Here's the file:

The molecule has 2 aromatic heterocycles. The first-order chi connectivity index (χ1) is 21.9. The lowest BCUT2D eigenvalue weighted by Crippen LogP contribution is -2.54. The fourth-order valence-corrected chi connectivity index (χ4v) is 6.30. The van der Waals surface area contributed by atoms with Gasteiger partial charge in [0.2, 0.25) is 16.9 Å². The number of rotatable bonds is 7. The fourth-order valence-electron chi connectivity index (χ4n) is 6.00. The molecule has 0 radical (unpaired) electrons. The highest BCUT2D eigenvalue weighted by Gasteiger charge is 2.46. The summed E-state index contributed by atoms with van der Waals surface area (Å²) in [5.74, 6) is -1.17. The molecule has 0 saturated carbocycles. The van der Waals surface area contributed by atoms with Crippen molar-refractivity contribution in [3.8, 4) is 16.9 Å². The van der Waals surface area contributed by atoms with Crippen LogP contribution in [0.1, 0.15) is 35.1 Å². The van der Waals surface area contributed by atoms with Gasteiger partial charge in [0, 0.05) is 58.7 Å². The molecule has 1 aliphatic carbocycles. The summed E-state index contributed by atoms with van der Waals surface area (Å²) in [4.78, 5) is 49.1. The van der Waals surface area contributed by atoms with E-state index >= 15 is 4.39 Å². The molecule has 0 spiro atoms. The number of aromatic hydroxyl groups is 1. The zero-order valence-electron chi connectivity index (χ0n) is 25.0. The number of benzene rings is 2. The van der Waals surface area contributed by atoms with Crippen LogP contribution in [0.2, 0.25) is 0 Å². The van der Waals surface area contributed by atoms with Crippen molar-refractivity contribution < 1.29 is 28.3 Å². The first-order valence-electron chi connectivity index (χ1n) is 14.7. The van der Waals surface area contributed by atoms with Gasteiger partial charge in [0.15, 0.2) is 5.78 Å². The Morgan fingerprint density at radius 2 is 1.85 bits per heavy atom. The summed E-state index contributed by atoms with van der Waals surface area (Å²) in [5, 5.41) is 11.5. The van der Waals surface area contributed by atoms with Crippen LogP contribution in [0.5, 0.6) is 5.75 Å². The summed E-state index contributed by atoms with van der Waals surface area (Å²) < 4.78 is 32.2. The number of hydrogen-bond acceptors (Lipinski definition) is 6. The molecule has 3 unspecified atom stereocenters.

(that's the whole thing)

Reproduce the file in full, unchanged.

The molecule has 2 aromatic heterocycles. The first-order chi connectivity index (χ1) is 21.9. The lowest BCUT2D eigenvalue weighted by Crippen LogP contribution is -2.54. The fourth-order valence-corrected chi connectivity index (χ4v) is 6.30. The van der Waals surface area contributed by atoms with Gasteiger partial charge in [0.2, 0.25) is 16.9 Å². The number of rotatable bonds is 7. The fourth-order valence-electron chi connectivity index (χ4n) is 6.00. The molecule has 0 radical (unpaired) electrons. The highest BCUT2D eigenvalue weighted by Gasteiger charge is 2.46. The summed E-state index contributed by atoms with van der Waals surface area (Å²) in [5.74, 6) is -1.17. The molecule has 0 saturated carbocycles. The van der Waals surface area contributed by atoms with Crippen molar-refractivity contribution in [3.8, 4) is 16.9 Å². The van der Waals surface area contributed by atoms with Crippen LogP contribution in [0.1, 0.15) is 35.1 Å². The van der Waals surface area contributed by atoms with Gasteiger partial charge in [0, 0.05) is 58.7 Å². The molecule has 1 aliphatic carbocycles. The summed E-state index contributed by atoms with van der Waals surface area (Å²) in [4.78, 5) is 49.1. The van der Waals surface area contributed by atoms with E-state index >= 15 is 4.39 Å². The molecule has 0 spiro atoms. The number of aromatic hydroxyl groups is 1. The zero-order valence-electron chi connectivity index (χ0n) is 25.0. The number of benzene rings is 2. The van der Waals surface area contributed by atoms with Crippen LogP contribution in [0.2, 0.25) is 0 Å². The van der Waals surface area contributed by atoms with Crippen molar-refractivity contribution < 1.29 is 28.3 Å². The first-order valence-electron chi connectivity index (χ1n) is 14.7. The van der Waals surface area contributed by atoms with Gasteiger partial charge in [0.15, 0.2) is 5.78 Å². The Morgan fingerprint density at radius 2 is 1.85 bits per heavy atom. The summed E-state index contributed by atoms with van der Waals surface area (Å²) in [5, 5.41) is 11.5. The van der Waals surface area contributed by atoms with Crippen LogP contribution in [0.5, 0.6) is 5.75 Å². The summed E-state index contributed by atoms with van der Waals surface area (Å²) < 4.78 is 32.2. The number of hydrogen-bond acceptors (Lipinski definition) is 6. The molecule has 3 unspecified atom stereocenters.